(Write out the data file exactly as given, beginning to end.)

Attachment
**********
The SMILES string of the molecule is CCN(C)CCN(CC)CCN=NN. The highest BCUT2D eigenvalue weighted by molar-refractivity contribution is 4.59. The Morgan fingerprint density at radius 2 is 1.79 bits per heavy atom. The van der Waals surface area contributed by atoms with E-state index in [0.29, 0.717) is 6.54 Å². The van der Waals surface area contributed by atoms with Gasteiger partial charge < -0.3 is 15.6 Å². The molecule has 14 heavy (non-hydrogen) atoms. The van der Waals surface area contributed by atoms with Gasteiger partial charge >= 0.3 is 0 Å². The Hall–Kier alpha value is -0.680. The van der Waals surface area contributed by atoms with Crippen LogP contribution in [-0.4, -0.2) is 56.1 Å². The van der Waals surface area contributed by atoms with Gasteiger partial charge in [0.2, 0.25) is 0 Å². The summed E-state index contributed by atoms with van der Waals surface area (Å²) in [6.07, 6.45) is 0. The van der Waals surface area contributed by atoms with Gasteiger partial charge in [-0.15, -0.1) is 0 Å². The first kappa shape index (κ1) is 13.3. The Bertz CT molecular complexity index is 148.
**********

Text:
The SMILES string of the molecule is CCN(C)CCN(CC)CCN=NN. The highest BCUT2D eigenvalue weighted by molar-refractivity contribution is 4.59. The Morgan fingerprint density at radius 2 is 1.79 bits per heavy atom. The van der Waals surface area contributed by atoms with E-state index in [0.29, 0.717) is 6.54 Å². The van der Waals surface area contributed by atoms with Gasteiger partial charge < -0.3 is 15.6 Å². The molecule has 14 heavy (non-hydrogen) atoms. The van der Waals surface area contributed by atoms with Gasteiger partial charge >= 0.3 is 0 Å². The Hall–Kier alpha value is -0.680. The van der Waals surface area contributed by atoms with Crippen LogP contribution in [-0.4, -0.2) is 56.1 Å². The van der Waals surface area contributed by atoms with Gasteiger partial charge in [0.2, 0.25) is 0 Å². The summed E-state index contributed by atoms with van der Waals surface area (Å²) in [6.07, 6.45) is 0. The van der Waals surface area contributed by atoms with Gasteiger partial charge in [-0.15, -0.1) is 0 Å². The first kappa shape index (κ1) is 13.3. The Bertz CT molecular complexity index is 148.